From obscurity to fame

In 2004, few in healthcare knew what interoperability was; today it dominates the technology discussion
By John Andrews
12:00 AM

Hard to believe that interoperability was once an unknown concept that few were aware of or cared about. And it wasn’t that long ago that this was reality. Just go back one decade.

In 10 short years, interoperability has vaulted from obscurity to the limelight, serving as the cornerstone for advanced healthcare information technology. It is a meteoric rise that has its strongest proponents marveling at its swift evolution.

Interoperability’s origins actually go back 14 years to the first Integrating the Healthcare Enterprise Connectathon – a demonstration exercise among IT vendors that has gained tremendous influence and participation in recent years. This year’s IHE North American Connectathon will be held Jan. 27-31, for the last time in Chicago before moving to Cleveland in 2015.

“To me what is most impressive is HIMSS’ and IHE’s foundational work to create standards-based building blocks for interoperability, which is enabling widespread health information exchange across the globe,” said Joyce Sensmeier, IHE USA President and HIMSS vice president of informatics. “IHE specifications are at the core of most public and many private health information exchanges, and it is the foundation for the eHealthExchange initiative and HealtheWay specifications that are in use in organizations across the country.”

In the short course of a decade, there has also been a notable uptick in national projects around the world, Sensmeier said, with Latin America and the Middle East becoming the newest participants leveraging the IHE technical framework for their national projects.

“It is very rewarding to see the IHE vision created 14 years ago being realized,” she said.

Gauging the remarkable growth of interoperability over the past 10 years can be achieved by looking at participation figures from the IHE Connectathon since 2004. The numbers were modest in ’04 as they featured 30 participating organizations with 24 systems, drawing approximately 1,500 visitors and utilizing approximately 2,500 square feet. By contrast in 2013, the event had 103 participating organizations and 118 systems, drew some 6,000 visitors and required 42,000 square feet.

Not without challenges

Interoperability growth has not come easily – there has been a lot of heavy lifting associated with bringing it to the forefront of the healthcare industry’s IT advancements. Since the creation of the Office of National Coordinator for Health IT and Standards (starting with IT czar David Brailer) in 2004 by the George W. Bush administration, system analysts have seen more than their share of difficulties in conceiving, developing, promoting and elevating interoperability, Sensmeier said.

“The most difficult aspects of interoperability have been synching the consensus-based standards work with the national agenda – heavy lifting for sure,” she said. “With multiple changes in the White House and agency leadership at the ONC, there have been many stops and starts in setting the direction for our national efforts.”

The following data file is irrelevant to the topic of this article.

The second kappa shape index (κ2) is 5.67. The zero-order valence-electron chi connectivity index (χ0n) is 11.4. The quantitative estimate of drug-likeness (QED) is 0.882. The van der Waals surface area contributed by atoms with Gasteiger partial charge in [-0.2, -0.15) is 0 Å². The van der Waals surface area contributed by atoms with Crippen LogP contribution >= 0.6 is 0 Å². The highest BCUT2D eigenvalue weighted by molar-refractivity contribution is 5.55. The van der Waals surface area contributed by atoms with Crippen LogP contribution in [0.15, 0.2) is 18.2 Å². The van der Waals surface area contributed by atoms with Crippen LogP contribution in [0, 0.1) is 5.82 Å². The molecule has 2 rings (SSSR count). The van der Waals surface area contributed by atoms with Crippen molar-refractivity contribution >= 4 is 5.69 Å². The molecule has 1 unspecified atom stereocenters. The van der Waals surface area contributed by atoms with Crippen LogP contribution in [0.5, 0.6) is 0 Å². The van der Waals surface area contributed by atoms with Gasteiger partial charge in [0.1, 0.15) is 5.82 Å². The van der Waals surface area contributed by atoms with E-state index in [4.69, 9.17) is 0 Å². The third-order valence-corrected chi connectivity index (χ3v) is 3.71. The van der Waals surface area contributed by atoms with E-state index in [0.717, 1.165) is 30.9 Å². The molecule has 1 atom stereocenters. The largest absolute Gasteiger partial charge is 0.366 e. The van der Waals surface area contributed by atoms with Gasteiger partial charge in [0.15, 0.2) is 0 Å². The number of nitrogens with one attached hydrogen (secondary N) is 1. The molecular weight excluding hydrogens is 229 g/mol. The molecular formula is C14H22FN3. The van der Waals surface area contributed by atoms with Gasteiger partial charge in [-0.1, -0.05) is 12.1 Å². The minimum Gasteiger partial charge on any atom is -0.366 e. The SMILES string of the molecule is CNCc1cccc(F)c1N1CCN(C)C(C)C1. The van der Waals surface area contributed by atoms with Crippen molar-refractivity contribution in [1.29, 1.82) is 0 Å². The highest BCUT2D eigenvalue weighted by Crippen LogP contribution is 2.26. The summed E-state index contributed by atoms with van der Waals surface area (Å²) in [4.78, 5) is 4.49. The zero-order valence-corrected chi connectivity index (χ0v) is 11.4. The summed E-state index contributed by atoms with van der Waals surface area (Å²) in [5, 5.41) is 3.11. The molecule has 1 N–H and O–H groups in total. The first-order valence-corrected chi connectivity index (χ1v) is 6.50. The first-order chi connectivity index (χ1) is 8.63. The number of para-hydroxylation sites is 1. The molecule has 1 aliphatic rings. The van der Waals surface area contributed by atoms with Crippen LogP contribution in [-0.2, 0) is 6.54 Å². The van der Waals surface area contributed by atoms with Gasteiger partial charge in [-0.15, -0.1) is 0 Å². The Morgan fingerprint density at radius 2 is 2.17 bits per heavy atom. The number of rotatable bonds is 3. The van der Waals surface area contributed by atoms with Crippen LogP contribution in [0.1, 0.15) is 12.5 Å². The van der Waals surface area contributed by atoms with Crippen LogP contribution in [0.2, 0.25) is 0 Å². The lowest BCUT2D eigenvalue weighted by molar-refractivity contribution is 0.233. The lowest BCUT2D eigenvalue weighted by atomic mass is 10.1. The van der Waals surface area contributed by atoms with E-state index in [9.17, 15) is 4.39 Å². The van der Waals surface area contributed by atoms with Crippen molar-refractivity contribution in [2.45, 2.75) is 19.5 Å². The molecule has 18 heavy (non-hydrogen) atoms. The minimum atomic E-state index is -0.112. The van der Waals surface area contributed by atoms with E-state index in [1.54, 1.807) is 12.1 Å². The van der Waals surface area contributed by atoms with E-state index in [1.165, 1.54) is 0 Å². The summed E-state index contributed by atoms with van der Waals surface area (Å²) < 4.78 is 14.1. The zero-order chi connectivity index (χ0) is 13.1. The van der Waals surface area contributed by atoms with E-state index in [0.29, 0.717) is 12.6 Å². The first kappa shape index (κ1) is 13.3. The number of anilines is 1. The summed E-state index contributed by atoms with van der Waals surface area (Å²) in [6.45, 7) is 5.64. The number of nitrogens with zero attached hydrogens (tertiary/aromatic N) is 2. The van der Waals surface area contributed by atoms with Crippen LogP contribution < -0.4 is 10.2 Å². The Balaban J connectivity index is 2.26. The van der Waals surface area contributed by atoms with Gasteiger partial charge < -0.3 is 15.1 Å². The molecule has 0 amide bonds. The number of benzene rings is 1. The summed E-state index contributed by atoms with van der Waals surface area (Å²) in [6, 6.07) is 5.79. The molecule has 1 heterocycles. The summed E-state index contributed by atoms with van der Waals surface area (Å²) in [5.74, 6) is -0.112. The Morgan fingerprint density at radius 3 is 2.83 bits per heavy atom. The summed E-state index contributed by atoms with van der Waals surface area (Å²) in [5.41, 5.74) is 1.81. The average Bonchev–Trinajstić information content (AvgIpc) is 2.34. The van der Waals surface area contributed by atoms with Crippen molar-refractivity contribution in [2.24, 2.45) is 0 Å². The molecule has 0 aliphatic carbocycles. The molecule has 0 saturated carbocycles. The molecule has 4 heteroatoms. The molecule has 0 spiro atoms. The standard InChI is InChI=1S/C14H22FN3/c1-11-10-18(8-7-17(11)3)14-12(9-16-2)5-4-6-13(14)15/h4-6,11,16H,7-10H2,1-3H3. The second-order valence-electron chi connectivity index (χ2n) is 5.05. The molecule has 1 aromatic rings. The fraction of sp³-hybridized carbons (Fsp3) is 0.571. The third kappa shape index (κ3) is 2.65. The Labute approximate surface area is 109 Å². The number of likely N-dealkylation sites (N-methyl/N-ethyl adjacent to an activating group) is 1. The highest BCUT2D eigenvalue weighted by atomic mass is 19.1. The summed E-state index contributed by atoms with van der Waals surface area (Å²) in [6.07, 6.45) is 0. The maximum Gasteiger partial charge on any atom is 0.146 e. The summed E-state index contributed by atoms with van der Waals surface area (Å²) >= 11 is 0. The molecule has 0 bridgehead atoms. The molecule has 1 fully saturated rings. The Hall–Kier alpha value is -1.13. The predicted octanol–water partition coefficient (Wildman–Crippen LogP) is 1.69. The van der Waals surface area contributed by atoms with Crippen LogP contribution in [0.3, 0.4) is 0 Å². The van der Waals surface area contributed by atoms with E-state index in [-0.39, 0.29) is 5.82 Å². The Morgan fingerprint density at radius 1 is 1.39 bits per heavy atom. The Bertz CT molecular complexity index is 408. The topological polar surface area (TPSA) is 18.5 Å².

Standards work has been exhaustive for proponents, who have volunteered tens of thousands of hours on this project. It is labor-intensive work, with complex technical components requiring a consensus to complete. National leadership must provide the guidance to keep all the moving pieces and parts moving in synch, Sensmeier said.

“This work is a marathon, not a sprint and we have had to start over a number of times,” she said. “We need to collectively set the vision and stay the course to enable seamless and secure access to health information whenever and wherever needed.”

Windy City windup

Expectations are high that the 2014 Connectathon will surpass all previous events, and organizers have ambitious plans for the last Chicago demonstration before moving to Cleveland. This year’s Chicago showcase will feature the rollout of the New Directions testing track, designed for testing of innovative health IT applications still in development. Testing services offered in the New Directions track will be sponsored by the IHE USA’s partnering organizations in the healthcare IT industry.

As a result, the Connectathon has expanded to include three offerings – the Connectathon Classic, which consists of traditional testing; the IHE USA Certification track, now in its second year; and the New Directions track.

“This program will provide a collaborative and flexible environment for industry groups to come together and test new and innovative approaches to interoperability,” said Michael Nusbaum, New Directions program manager. “Each cohort will connect to the Connectathon infrastructure, but will operate independently with its own organization and vendor participants, and managed by their own project managers. Participants in this track will be helping to define future interoperability technologies and techniques that will benefit the HIT industry as a whole next year and beyond.”

Alexander Lippitt Jr., senior director of standards and interoperability at HIMSS, adds that “the New Directions program picks up the gap between conception and regulation and there is a lot of discipline that goes into it.”

Among the initiatives that coalesce with New Directions are the HIMSS Health Story Project, Continua’s Plugfest and ONC’s S&I Framework Health eDecisions.
Another high point is the Connectathon Conference on Jan. 29, featuring keynote speaker Doug Fridsma, chief science officer and director of the Office of Science and Technology for the Office of the National Coordinator for Health Information Technology. At ONC, Fridsma is responsible for all programs that are focused on providing a foundation for interoperable health information exchange.